Original languageEnglish (US)
Pages (from-to)562-571
Number of pages10
JournalScience of the Total Environment
Volume691
DOIs
StatePublished - Nov 15 2019

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Nitrification
maize
Soils
Genes
Denitrification
nitrification
Ecosystems
gene
soil
fixation
Nitrogen fixation
denitrification
Gene encoding
Micronutrients
Polymerase chain reaction
Glycine
Crops
Macros
Amino acids
agricultural ecosystem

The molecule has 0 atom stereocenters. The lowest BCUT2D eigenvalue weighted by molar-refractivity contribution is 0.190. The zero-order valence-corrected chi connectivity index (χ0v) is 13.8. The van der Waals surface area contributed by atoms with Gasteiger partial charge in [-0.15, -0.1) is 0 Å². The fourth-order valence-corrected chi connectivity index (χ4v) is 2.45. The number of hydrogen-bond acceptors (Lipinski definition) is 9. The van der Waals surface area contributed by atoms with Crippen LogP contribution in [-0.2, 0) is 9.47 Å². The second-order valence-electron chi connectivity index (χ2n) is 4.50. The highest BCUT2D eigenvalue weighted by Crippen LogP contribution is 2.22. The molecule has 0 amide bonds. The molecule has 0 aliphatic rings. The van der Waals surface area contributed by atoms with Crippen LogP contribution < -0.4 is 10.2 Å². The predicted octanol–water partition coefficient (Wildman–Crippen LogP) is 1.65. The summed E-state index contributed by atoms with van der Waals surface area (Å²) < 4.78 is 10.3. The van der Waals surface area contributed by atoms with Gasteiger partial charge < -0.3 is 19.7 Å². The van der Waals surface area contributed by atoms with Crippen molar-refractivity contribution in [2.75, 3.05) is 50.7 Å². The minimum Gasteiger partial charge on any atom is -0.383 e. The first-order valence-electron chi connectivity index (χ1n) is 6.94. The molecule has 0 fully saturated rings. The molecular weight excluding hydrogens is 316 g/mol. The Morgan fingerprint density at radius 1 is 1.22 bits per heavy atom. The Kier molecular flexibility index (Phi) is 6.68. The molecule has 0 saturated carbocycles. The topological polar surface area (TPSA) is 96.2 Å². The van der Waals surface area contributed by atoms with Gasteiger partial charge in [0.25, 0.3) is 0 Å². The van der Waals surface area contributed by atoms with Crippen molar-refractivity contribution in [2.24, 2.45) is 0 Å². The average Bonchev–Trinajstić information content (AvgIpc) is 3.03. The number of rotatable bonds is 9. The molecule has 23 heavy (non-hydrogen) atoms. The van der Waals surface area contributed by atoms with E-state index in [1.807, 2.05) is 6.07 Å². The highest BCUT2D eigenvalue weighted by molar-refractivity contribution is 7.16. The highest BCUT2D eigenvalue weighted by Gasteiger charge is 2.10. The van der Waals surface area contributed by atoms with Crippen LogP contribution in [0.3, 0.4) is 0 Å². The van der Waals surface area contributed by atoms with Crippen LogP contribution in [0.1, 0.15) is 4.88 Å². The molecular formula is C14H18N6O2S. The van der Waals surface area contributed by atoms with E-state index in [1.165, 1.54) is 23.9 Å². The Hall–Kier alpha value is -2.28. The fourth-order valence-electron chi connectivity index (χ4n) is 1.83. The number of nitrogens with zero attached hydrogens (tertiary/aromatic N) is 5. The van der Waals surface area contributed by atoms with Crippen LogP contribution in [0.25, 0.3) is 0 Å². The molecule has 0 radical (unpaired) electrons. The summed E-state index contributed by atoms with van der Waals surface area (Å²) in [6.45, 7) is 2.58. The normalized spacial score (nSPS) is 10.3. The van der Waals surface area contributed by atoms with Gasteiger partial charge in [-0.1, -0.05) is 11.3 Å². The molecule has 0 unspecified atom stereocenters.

Keywords

  • Ammonia oxidation
  • Denitrification
  • Microbial N cycle
  • Nitrification
  • Nitrogen fixation
  • Soil degradation
  • Soil health

ASJC Scopus subject areas

  • Environmental Engineering
  • Environmental Chemistry
  • Waste Management and Disposal
  • Pollution

Cite this

Long-term N fertilization imbalances potential N acquisition and transformations by soil microbes. / Huang, L.; Riggins, C. W.; Rodriguez-Zas, Sandra Luisa; Zabaloy, M. C.; Villamil, Maria Bonita.

In: Science of the Total Environment, Vol. 691, 15.11.2019, p. 562-571.

Research output: Contribution to journalArticle